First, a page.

The following retailers were not open on Thanksgiving Day:
Burlington Coat Factory
Barnes & Noble
To me, it’s just common sense. To these brands, it represents an opportunity to show that they actually care about the home life of their people over the almighty dollar (and seriously, shoppers couldn’t wait until Black Friday anyway?). It’s a stand worth continuing for their culture, loyalty and values. Kudos to them.
See, here’s the challenge for any brand that wants to walk the walk and talk the talk – it’s one of brand consistency when you hang a frame in your conference room that says you care about your people (is paying time-and-a-half really caring? Ehhh.) and then you ask them to work on one of the days traditionally reserved for family. Moreover, let’s review who gets to tell a more interesting story as a result of remaining closed – your customer who says, “Good for Nordstrom to do that,” or your CEO who has to give a carefully-worded statement justifying the company’s actions.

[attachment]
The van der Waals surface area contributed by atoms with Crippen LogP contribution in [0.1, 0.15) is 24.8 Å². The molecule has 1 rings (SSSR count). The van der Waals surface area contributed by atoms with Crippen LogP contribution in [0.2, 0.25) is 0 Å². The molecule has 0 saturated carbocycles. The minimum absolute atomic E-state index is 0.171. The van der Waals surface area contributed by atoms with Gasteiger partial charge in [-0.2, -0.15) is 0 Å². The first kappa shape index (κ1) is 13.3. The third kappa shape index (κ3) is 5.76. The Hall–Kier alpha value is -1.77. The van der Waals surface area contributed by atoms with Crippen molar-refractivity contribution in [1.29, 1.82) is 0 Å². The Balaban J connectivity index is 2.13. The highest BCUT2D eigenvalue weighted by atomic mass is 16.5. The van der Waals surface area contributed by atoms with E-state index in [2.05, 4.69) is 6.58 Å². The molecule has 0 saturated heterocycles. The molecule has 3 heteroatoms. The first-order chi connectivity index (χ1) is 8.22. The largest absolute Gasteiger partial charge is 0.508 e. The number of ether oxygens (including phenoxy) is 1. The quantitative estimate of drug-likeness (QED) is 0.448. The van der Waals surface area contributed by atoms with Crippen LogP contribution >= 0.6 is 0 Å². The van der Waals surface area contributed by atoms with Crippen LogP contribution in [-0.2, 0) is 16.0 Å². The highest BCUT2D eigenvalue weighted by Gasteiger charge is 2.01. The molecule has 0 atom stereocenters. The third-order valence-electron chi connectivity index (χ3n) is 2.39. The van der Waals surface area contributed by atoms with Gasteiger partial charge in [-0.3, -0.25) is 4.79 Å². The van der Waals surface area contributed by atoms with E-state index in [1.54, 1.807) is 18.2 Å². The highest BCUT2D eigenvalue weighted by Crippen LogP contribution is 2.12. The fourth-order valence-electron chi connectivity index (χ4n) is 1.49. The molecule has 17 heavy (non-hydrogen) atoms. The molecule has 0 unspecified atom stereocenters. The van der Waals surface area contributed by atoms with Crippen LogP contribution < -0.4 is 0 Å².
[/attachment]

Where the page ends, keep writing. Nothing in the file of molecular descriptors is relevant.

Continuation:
Which one sounds more positive to you?
Oh, I know that some cynics will say that money talks and the opportunity to cash in big-time outweighs all. In some companies, maybe that’s just the way it’s going to be.
Yet…in a place like Nordstrom, which already has plenty of great customer service stories to be told, sticking to keeping the doors closed on Thanksgiving might just keep some very valuable people happy, so they can continue to be a part of the team for a long time and contribute to more of those positive customer service stories being told for years to come. Not to mention the good things they may say about their own employer. They could be told verbally, on video, throughout social media channels, etc.
And I’ll bet that has a chance of happening more frequently than when treating Thanksgiving as just another retail day.
There are a lot of people who have their opinions on retailers being open on Thanksgiving – and it’s not entirely one-sided either. I’d love to hear your thoughts on the matter. Weigh in, won’t you?